Future shock?What will tomorrow's HR tech look like – and should we start preparing now?
Over the last two to three years as growth and positivity have slowly returned to the economies of the Western world, it’s evident that a heady cocktail of changes are driving the beginnings of a revolution in how, when, and where we work.
Some of them are societal, some are generational, but right at the centre of it all is technology. One thing’s for sure – if you are an HR or business leader, this ain’t Kansas anymore, Toto.
For a start the old familiar equation of 48/48/48 just doesn’t add up anymore. The idea of working 48 hours for 48 weeks for 48 years – that our parents lived by in their work life – have been blown away forever,
This means we are as a rule much happier to move away from jobs or organisations or people we don’t like working with, or businesses with anachronistic approaches to technology. This has profound impacts for businesses that don’t listen to what employees tell them or refuse to provide the talent with the right tools to perform.
And to the greater flexibility we’re all looking for, you can add the growth in millennials as the driving force in the working economy. As many studies have shown, millennials are confident, demanding, and not beholden to hierarchies in the same way boomers or children of the 60s are.
They demand a great working environment, worthwhile work with meaning, and are highly unlikely to be understanding if you ask them to use HR platforms designed for the 1990s.
The industrialisation of home
Consumer technology, including smart phones and tablets, has become cheaper, better and widely adopted. For the first time in history most of us have better tech and user experience in the home than we do at work.
And guess what – we’re getting less and less happy about being asked to dumb down at work. The direct implication for business is that policies like BYOD are no longer ‘nice to haves’ but necessities.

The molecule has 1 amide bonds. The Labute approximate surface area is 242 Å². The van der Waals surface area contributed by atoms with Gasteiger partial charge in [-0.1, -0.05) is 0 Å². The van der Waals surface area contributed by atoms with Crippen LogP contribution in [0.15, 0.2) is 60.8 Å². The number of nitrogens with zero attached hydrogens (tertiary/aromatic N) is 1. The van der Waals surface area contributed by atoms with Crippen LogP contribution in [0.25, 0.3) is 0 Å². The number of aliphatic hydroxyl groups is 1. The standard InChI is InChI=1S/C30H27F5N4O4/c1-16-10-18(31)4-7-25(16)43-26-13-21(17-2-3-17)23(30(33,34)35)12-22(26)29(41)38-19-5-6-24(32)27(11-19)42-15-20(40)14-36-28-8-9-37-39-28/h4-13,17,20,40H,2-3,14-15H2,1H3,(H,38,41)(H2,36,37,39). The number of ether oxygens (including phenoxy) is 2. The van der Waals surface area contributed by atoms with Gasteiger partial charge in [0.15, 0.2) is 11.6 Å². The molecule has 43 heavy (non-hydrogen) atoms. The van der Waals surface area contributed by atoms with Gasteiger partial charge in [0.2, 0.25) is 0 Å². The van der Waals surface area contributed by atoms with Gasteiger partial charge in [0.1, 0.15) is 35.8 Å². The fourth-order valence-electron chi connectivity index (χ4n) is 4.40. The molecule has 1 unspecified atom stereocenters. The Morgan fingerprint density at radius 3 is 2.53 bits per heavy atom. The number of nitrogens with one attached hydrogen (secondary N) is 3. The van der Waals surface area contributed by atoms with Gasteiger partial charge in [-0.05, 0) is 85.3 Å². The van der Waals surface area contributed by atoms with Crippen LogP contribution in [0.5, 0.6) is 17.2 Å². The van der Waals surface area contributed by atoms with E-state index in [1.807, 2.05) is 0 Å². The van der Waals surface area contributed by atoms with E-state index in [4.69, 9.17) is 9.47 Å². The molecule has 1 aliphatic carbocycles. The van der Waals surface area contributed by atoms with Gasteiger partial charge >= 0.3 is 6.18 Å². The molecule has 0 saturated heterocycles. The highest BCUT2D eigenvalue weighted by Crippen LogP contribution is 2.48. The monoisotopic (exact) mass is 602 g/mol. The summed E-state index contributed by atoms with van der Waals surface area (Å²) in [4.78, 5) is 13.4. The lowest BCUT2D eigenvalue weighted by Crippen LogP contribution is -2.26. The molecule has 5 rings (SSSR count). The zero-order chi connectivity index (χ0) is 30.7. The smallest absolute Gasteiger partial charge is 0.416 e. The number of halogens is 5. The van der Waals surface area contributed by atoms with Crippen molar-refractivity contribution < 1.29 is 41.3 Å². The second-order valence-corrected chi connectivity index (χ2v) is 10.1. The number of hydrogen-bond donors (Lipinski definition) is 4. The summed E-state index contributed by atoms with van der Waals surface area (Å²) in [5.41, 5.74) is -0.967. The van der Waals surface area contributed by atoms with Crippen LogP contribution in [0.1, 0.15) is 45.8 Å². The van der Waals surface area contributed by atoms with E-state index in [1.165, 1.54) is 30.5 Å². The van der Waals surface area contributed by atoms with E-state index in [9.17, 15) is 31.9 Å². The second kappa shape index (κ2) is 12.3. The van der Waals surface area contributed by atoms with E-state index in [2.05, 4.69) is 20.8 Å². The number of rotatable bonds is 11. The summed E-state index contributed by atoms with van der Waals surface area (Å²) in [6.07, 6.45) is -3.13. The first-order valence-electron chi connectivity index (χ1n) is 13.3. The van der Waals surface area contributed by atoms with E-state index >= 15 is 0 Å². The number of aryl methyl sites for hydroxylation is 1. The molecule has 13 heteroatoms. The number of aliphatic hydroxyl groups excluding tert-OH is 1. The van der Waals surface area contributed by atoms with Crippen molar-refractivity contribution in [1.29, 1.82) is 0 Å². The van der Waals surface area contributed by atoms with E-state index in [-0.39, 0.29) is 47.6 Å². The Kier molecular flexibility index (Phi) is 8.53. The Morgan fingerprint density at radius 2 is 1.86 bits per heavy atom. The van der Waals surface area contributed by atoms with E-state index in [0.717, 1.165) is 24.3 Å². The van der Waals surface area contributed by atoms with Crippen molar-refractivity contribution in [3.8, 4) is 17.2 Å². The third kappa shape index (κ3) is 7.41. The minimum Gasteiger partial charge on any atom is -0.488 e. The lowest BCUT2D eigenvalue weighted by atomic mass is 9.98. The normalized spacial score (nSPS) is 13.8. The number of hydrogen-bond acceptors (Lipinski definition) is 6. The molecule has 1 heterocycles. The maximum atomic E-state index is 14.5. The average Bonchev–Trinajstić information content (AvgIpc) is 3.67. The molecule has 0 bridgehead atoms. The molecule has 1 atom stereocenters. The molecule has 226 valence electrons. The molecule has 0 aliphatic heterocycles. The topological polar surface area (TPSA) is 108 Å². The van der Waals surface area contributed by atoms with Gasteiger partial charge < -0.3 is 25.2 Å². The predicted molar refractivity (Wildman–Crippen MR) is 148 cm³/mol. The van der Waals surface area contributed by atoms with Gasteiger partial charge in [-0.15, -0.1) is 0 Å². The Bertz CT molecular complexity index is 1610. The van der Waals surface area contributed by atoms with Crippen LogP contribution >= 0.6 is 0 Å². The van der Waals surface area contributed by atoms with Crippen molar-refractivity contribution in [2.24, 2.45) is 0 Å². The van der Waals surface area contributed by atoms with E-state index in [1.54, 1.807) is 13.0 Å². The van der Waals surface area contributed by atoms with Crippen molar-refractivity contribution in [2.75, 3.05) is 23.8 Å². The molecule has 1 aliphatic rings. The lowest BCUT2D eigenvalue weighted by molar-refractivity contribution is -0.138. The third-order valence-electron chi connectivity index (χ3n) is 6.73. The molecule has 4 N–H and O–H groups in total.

Platforms such as Skype and other free or cheap collaboration and communication platforms, allied to widely available broadband and Wifi, mean there is no longer any real need for many workers to actually attend work.
The impact these technology-driven changes have on HR are big and growing. Questions are being raised by business leaders that have no precedence, like how to hire and on-board the best development talent regardless of borders, or how to control the work environment of employees you will perhaps never even meet.
The demands on HR for a more fluid and dispersed workforce place are also evolving quickly. Debates over how to enable productive work, regardless of location, cannot be ignored when more and more of your workers are remote.
The questions for HR pros don’t stop there. As the workplace evolves, a major question sits at the heart of the technology strategy: in the workforce of the future are you buying tech platforms that allow HR to control and drive process compliance, or are you setting out to enable better collaboration and performance?